Neil Blackmon turns last week’s narrative from the failed WPS to the USWNT
Quite a past week for women’s soccer in this country.
The morning after one of the most dominating qualifying performances, for any international tournament, in the history of the sport, the already-on-life-support WPS cancels the 2012 season.
The final decision on the 2012 season was made by the WPS governing board, but not really.
Dan Borislow’s civil lawsuit seeking an injunction against the WPS for its (Borislow’s words) “threatened action to immediately terminate his Florida franchise at the conclusion of the 2011 season” was both the impetuts and the death knell.
From a legal perspective, the costs of that litigation to this point alone were steep for a league already in financial dire straits—but the prospect of continued litigation pushed things over the top, according to league officials. As such, while the US Women’s National Team was putting on a clinic of hurricane-like dominance in Canada, one that began to answer many of the post-World Cup Final “Questions” about the sustainability of USWNT dominance; the WPS, facing more hearings in court, was quietly meeting to drop the hammer on the WPS 2012 campaign.
Without being too legally technical—the ruling by a Florida judge appears to follow the letter of the law: the manner in which the WPS took action against Borislow was, in fact, not compliant with its own bylaws and mediation procedures.
Borislow was (is), by all accounts a dreadful owner.
If you saw the understaffed and ill-equipped training facilities his MagicJack side trained on in Palm Beach County, or the stadium they played in–as I’ve witnessed–you could understand why.
But it was more than that.
The WPS sets floor requirements for operations by each of its franchises within the league bylaws. According to league officials and the respondent complaint in the civil lawsuit, Borislow’s club was not up to floor requirements in several areas: player treatment (training, medical bills and media access), payroll deadlines, facility guidelines and owner-team communication.
This is all dreadful stuff—especially given Borislow’s background in horse racing— it appears he treated his franchise, and his players, like they were race animals. Then again, given his lengthy disputes with the IRS—this isn’t necessarily someone who has a reputation for playing by the rules or respecting institutions.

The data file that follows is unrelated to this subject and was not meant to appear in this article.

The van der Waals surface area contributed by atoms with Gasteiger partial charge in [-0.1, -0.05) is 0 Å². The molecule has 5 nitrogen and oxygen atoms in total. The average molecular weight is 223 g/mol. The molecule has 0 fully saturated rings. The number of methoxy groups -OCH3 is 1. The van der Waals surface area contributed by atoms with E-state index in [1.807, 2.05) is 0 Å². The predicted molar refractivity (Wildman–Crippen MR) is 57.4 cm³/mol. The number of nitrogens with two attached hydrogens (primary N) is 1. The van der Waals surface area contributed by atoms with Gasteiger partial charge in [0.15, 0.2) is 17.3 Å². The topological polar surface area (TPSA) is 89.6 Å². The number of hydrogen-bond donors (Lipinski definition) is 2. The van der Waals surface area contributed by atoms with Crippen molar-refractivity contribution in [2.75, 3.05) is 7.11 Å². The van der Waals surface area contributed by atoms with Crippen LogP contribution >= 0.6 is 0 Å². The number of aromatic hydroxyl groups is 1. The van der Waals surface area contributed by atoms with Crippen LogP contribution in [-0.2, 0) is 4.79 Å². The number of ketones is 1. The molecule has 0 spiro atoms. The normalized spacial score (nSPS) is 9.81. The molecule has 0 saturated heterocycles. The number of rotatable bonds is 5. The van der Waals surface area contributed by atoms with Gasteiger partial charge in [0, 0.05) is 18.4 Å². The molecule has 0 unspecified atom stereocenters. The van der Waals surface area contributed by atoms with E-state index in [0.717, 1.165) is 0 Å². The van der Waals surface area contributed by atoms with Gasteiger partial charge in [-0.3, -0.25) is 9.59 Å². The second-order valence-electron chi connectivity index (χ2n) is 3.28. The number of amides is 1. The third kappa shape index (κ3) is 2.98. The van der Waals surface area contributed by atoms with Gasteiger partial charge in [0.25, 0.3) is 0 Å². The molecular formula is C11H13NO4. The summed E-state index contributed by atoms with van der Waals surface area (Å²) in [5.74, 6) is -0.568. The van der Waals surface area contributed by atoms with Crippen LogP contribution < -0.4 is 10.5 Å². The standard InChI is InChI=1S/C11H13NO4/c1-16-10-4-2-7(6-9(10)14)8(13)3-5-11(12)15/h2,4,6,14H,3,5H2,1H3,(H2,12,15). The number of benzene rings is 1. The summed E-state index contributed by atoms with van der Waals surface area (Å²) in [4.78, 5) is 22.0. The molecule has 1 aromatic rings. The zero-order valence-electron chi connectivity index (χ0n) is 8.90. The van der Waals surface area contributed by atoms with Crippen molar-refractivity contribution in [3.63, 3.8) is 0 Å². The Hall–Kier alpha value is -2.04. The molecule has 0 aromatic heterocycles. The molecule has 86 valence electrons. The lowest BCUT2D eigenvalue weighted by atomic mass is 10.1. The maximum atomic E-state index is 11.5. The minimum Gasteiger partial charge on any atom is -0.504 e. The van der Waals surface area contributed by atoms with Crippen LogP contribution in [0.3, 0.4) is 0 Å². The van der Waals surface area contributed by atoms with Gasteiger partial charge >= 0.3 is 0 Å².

The problem for the WPS was its response to these concerns.
Contractually, it was a violation of its mandated mediation guidelines to take or even feign preemptive legal action to terminate the franchise. Mediation must come first, and in failing to address these concerns according to its own bylaws, the league violated its contractual obligations to Borislow. The problem, of course, is the costs of the litigation that ensued because of the WPS breach forced the governing body’s hand—so while in the view of an outside observer it would appear Borislow committed the wrong and should be the villain in the story—the WPS was forced to cancel the 2012 season in order to keep fighting in court.
The players become victims of the league’s trust as well. The league is tentatively scheduled to begin play again in 2013—but no one paying attention should be holding their breath. We’ve heard for well over a decade now that a women’s professional league would finally latch on, have continuous operations and succeed. It simply hasn’t happened.
U-20 members in 2008...last week, the talk should have been about the maturation of these two (Leroux, Morgan)
What’s worse? The collapse of the league has overshadowed a more worthwhile discussion–one on the performance of this Olympic Qualifying version of the USWNT and what that dominating performance says about the state of the women’s game in this country. This isn’t to say the success of a professional league stateside and the state of the women’s game in American aren’t connected—to suggest that would be naïve.
It is that the success of the women’s national team has and should, in the near future, continue to occur regardless of whether a professional league is ultimately successful.
The state, and culture, of the women’s game in America is strong, professional league or no—and views to the contrary are placing too many eggs in one basket. In fact, I’d argue they are making a causal link between US Women’s National team success and pro league success that simply shouldn’t exist: it should never be, and is unfair to make it be, the burden of the women on the USWNT to “save” the professional league in this country.
WPS or no—is the state of women’s soccer in America still strong? In my view, that discussion brings us back to the central questions that lingered after the American loss to Japan in Frankfurt last summer. In the aftermath of that loss, there were a number of critics who suggested that the US Women’s National team, and the US Women’s program in general, had a great deal of work to do if they were to retain their place among the world’s elite. These folks made (and make) a couple of central arguments.
First, they suggest that the American “style” of play is too reliant on athleticism and physicality to maintain its competitive excellence. Other countries play more technical, attractive football and eventually their infrastructure will catch up. Second, they suggest that without a sustainable professional league stateside, the Americans can’t slow the closing of the gap.
Granted, it was just a qualifying tournament—but thirty eight goals to zero later, it is safe to say the rumors of the death of US Women’s soccer have been greatly exaggerated. And its apple pie American fitting that an old Mark Twain one liner best sums up the state of at the very least, the national team, after completing what was perhaps the most dominant qualifying performance for an international tournament in the history of their sport.